This paper will defend that “Descartes gave God so much power in his philosophical system that without God the entire system would collapse, which proves the he was a religious philosopher as well as a strong supporter of science.” He uses the logical deduction to argue for the existence of God, claiming that to erase all doubt, he must examine the reality of the existence of God, and “… must examine likewise whether He can be a deceiver…”, two truths without which he does not see that he can “ever be certain of anything.” (Descartes Meditation 3, paragraph 4). He uses the idea of God being the infinite reality from which all other finite realities like science proceed, establishing his true belief in both God and science, and the reasoning that the finite (science) cannot exist nor have effect without being given a cause for this effect by an infinite idea (God).
God is a resounding theme in Descartes philosophical writings, especially the third meditation. In the first two, he deducts why he is, and addresses the question of doubt. In the paragraphs of the Third Meditation, which I will quote from throughout the paper, Descartes establishes what is called the “Causal Adequacy Principle” which is explained which implies that something cannot come from nothing and the original source of everything must contain at least as much or more reality in the resourceful and entire foundation as the effect of that cause. Descartes says, “…the stone that is not yet in existence, not only cannot now commence to be, unless it be produced by that which possesses in itself, formally or eminently, all that enters into its composition.”. In this statement he implies that everything that has effect must have received that effect from another source which has just as much or more of an effect. For example, for a stationary cart on a slope to start moving, a force has to be exerted on it from another source to propel it forward.
The first argument is an Argument of Cause and Effect, in which he suggests that without God, science cannot have its effects, because He is its source, it exists in Him in a higher way, and our experience of its existence is just an extension from a higher source, “in order that an idea may contain this objective reality rather than that, it must doubtless derive it from some cause in which is found at least as much formal reality as the idea contains of objective.”. Thus by establishing God as the beginning of science, the cause behind every effect which we see as reality, even the universe in existence, he makes it impossible for any of the proceeding arguments and scientific findings to be sound without acknowledging God. He argues that all things are finite substances, and every finite substance does not have enough reality to be its own cause and so draws its reality from another, with a higher reality.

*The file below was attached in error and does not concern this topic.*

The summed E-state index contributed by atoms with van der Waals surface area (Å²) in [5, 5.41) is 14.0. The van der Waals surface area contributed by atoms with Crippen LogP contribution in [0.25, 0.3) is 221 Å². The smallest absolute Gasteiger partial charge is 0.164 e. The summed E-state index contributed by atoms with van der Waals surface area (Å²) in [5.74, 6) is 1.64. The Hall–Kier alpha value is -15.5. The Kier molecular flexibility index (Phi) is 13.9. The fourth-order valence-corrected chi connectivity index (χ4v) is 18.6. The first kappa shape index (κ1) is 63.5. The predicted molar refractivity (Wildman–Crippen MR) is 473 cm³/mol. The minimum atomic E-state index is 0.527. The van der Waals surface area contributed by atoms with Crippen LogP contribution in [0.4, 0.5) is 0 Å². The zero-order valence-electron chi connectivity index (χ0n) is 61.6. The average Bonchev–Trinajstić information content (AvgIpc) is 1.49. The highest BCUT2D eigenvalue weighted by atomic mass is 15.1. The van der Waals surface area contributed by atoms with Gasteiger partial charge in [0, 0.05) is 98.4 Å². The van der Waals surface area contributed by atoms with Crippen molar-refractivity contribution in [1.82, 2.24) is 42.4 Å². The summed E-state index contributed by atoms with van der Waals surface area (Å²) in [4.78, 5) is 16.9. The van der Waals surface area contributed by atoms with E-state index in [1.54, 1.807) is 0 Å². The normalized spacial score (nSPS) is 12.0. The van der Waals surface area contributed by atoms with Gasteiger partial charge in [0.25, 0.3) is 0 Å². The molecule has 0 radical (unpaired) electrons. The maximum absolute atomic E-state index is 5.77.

His second argument is an ontological argument which seeks to explain the existence of God from the very idea of what or who God is. Descartes argues that we all innately have some amount of a sense of good. “Good sense is the most evenly distributed commodity in the world”. Be that as it may, our ability to judge may deceive us, and thus any knowledge we may acquire by the use of our senses would be imperfect. He writes, “a God might perhaps have given me such a nature as that I should be deceived, even respecting the matters that appeared to me the most evidently true.” (Descartes, p4).The only way to overcome this is to question everything, and seek a perfect and trustworthy idea. God gives us perfect and trustworthy and clear ideas, and hence He must exist for any idea to be trustworthy and of true value. He was interested in mathematics “because of its certainty and the evidence of its arguments…”. One could argue that he afforded this same logical reasoning to the existence of God, which is irrefutable that a perfect God exists because His very character gives us a frame of reference for the certainty and evidence of intangible valuables like truth, purity, all knowledge and love.
Descartes’ philosophy perception of God suggests that he believes God to be perfect and the source of all trustworthy knowledge “if the objective reality of any one of my ideas be such as clearly to convince me, … I myself cannot be the cause of it, it is a necessary consequence that … there is … some other being who exists as the cause of that idea.”. He shows that the existence of God enhances science, not limits it. It is therefore more accurate to argue that Descartes was a true believer in God, who also loved philosophy. He centres his philosophy on God’s perfection and existence, arguing that He is the vast, infinite source of all other finite things who gives cause to effect in every finite thing. This can be explained by a simple example of boiling water. A source of with greater temperature than the water already possesses, great enough to transfer enough heat to bring it to the boil, is required. The heat source must have a greater reality (heat energy) than the water in the container. Without the source, the water cannot boil. (Descartes Meditation 3, paragraph 14). Similarly, one must look at the fabric of Descartes’ philosophy and realize that God is very central to it, and according to him, he is the source of a greater reality, without which, not even philosophy can exist.